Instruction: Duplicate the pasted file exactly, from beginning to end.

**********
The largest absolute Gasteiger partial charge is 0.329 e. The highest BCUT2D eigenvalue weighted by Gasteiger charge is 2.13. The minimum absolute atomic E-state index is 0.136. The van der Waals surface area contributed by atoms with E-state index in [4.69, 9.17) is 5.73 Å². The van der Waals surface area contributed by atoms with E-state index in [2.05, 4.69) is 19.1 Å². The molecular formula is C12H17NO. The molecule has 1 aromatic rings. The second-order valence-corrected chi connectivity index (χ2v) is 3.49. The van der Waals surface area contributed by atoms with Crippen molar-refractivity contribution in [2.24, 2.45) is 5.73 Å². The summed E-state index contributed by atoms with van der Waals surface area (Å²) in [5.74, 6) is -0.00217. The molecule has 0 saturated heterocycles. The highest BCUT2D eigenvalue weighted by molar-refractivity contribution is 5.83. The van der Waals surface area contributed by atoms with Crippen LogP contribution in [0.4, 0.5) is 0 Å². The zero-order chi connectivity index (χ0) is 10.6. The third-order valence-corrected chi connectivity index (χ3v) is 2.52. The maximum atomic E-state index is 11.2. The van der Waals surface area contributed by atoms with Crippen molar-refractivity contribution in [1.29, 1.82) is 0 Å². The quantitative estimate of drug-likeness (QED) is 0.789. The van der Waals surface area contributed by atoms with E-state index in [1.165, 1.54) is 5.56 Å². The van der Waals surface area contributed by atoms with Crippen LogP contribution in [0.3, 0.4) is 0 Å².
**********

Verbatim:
The largest absolute Gasteiger partial charge is 0.329 e. The highest BCUT2D eigenvalue weighted by Gasteiger charge is 2.13. The minimum absolute atomic E-state index is 0.136. The van der Waals surface area contributed by atoms with E-state index in [4.69, 9.17) is 5.73 Å². The van der Waals surface area contributed by atoms with E-state index in [2.05, 4.69) is 19.1 Å². The molecular formula is C12H17NO. The molecule has 1 aromatic rings. The second-order valence-corrected chi connectivity index (χ2v) is 3.49. The van der Waals surface area contributed by atoms with Crippen molar-refractivity contribution in [2.24, 2.45) is 5.73 Å². The summed E-state index contributed by atoms with van der Waals surface area (Å²) in [5.74, 6) is -0.00217. The molecule has 0 saturated heterocycles. The highest BCUT2D eigenvalue weighted by molar-refractivity contribution is 5.83. The van der Waals surface area contributed by atoms with Crippen LogP contribution in [0.4, 0.5) is 0 Å². The zero-order chi connectivity index (χ0) is 10.6. The third-order valence-corrected chi connectivity index (χ3v) is 2.52. The maximum atomic E-state index is 11.2. The van der Waals surface area contributed by atoms with Crippen molar-refractivity contribution in [1.29, 1.82) is 0 Å². The quantitative estimate of drug-likeness (QED) is 0.789. The van der Waals surface area contributed by atoms with E-state index in [1.165, 1.54) is 5.56 Å². The van der Waals surface area contributed by atoms with Crippen LogP contribution in [0.3, 0.4) is 0 Å².